DPMC completed Milestone 5 in August 2017 with Release 1 of the policy methods toolbox. [Note114: “Policy Methods Toolbox,” the Policy Project, Department of the Prime Minister and Cabinet, https://www.dpmc.govt.nz/our-programmes/policy-project/policy-methods-toolbox-0, accessed 9 August 2018.] It published the toolbox online after receiving feedback from government agencies on the policy development methods they wanted to know more about. The toolbox included advice on starting a policy project, behavioural insights, design thinking, and ways to engage individuals and groups in policy design and development. [Note115: Commitment 7, quarterly report to the EAP March to June 2018, http://ogp.org.nz/open-government-partnership/expert-advisory-panel/ ] Desk research by the IRM researcher found that DPMC promoted the toolbox and its policy improvement frameworks. The DPMC did so across its policy community, academia, on its website, and on social media. Its promotion noted these tools contained “common themes relating to the OGP commitment around the better use of evidence and building diverse perspectives into policy.” [Note116: See footnote 3.]

DPMC followed the IRM researcher’s midterm recommendation that the guidance be tested with civil society stakeholders. DPMC tested it in 2018 with the Expert Advisory Panel, the OGP multi-stakeholder panel. That panel noted that “the guidance was fit-for-purpose in terms of improving the knowledge of tools and techniques policy makers can use to create more open and user-led policy.” The panel also stated that it supported the IRM researcher’s midterm recommendation for collaborative development of standards for public consultation on policy initiatives. [Note117: IRM discussion with the EAP, 8 August 2018.]

Did It Open Government?

Civic Participation: Did Not Change

This commitment sought to improve government’s established policy-making practices by developing guidance on how to create policy informed by experts, including “citizens-as-users.” DPMC developed and released the guidance in consultation with its government policy colleagues. It also retrospectively consulted the small OGP multi-stakeholder Expert Advisory Panel. It did not consult parties beyond these groups.

The IRM researcher understands that in 2018, the Department of the Prime Minister and Cabinet (DPMC) interviewed some external public engagement experts. However, there is no sense at this stage of “a serious change to policy practice.” [Note118: Stakeholder interview, 2 August 2018.] The EngageTech Forum 2018, jointly presented by government and civil society experts in late August, was an interactive event for government staff only. [Note119: “New and Events,” Department of the Prime Minister and Cabinet, https://www.dpmc.govt.nz/events/engage-tech-forum. ]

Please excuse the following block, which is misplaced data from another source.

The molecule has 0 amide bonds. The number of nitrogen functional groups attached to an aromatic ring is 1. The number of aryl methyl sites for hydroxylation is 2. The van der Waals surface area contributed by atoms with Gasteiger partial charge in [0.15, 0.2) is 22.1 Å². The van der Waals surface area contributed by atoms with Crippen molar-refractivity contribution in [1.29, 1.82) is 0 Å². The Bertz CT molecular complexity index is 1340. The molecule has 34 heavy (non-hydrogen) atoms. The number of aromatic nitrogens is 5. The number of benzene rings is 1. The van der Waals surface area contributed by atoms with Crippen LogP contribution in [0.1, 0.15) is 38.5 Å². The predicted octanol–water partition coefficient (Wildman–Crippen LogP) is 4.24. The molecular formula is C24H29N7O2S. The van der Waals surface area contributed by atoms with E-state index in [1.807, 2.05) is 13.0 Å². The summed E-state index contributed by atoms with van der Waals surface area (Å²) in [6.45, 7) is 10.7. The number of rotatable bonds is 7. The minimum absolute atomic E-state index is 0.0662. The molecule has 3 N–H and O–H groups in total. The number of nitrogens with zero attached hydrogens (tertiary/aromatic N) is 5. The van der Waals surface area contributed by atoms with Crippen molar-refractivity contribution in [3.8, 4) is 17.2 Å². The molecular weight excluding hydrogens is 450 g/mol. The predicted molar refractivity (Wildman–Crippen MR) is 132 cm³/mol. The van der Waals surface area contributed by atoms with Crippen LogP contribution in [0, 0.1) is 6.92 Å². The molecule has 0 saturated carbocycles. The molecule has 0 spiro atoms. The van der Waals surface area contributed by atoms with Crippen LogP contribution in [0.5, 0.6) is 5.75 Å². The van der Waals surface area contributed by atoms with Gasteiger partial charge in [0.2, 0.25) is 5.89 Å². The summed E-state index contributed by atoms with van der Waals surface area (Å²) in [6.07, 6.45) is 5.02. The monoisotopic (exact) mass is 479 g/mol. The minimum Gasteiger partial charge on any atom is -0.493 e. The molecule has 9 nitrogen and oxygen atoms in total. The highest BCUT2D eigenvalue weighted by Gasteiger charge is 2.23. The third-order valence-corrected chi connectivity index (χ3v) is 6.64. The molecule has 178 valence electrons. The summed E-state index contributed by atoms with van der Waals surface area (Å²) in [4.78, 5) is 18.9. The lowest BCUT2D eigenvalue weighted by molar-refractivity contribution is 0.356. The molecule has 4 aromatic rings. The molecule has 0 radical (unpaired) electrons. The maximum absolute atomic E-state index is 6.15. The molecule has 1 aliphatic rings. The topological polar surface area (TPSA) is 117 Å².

It is too early to publicly establish the uptake of the toolbox by the policy agencies. However, DPMC has promoted it widely to them. DPMC notes 4,500 hits on the toolbox’s website since August 2017, “more than the 2,800 policy officials in NZ public service.” [Note120: See footnote 3.] This exposure suggests wide interest in co-creation of policy beyond government.

Carried Forward?

Commitment 5 in the 2018–2020 action plan continues this work. It extends the existing policy methods toolbox public participation guidance. That extension includes a public engagement approach. It also includes undertaking a demonstration project on public engagement in policy development that is higher on the International Association of Public Participation public spectrum than “inform” or “consult.”

Commitment 6 in the 2018–2020 action plan aims to develop an assessment model to measure implementation of the all-of-government Digital Service Design Standard by public sector agencies. It proposes “public engagement on a refresh and review of the Standard.” [Note121: http://www.ogp.org.nz/assets/Publications/91b28db98b/OGP-National-Action-Plan-2018-2020.pdf]


Commitments

  1. Engagement with Parliament

    NZ0012, 2018, Capacity Building

  2. Youth Parliament

    NZ0013, 2018, Capacity Building

  3. School Leavers' Toolkit

    NZ0014, 2018, Capacity Building

  4. Making New Zealand’S Secondary Legislation Readily Accessible

    NZ0015, 2018, E-Government

  5. Public Participation in Policy Development

    NZ0016, 2018, Capacity Building

  6. Service Design

    NZ0017, 2018, Capacity Building

  7. Official Information

    NZ0018, 2018, Legislation & Regulation

  8. Review of Government Use of Algorithms

    NZ0019, 2018, Science & Technology

  9. Data Practice Transparency

    NZ0020, 2018, Capacity Building

  10. Monitoring Information Management Practice

    NZ0021, 2018, Legislation & Regulation

  11. Open Data Government Organizations

    NZ0022, 2018, E-Government

  12. Open Procurement

    NZ0023, 2018, E-Government

  13. Open Budget

    NZ0005, 2016, Capacity Building

  14. Improving Official Information Practices

    NZ0006, 2016, Capacity Building

  15. Improving Open Data Access and Principles

    NZ0007, 2016, Capacity Building

  16. Tracking Progress and Outcomes of Open Government Data Release

    NZ0008, 2016, Capacity Building

  17. Ongoing Engagement for OGP

    NZ0009, 2016, Capacity Building

  18. Starred commitment Improving Access to Legislation

    NZ0010, 2016, Capacity Building

  19. Improving Policy Practices

    NZ0011, 2016, Capacity Building

  20. BPS Result 10 – New Zealanders Can Complete Their Transactions with the Government Easily in a Digital Environment

    NZ0001, 2014, E-Government

  21. ICT Strategy Action 13 – Open by Default: Active Re-use of Information Assets

    NZ0002, 2014, Capacity Building

  22. National Integrity System Assessment

    NZ0003, 2014, Anti-Corruption Institutions

  23. The Kia TūTahi Relationship Accord

    NZ0004, 2014, Capacity Building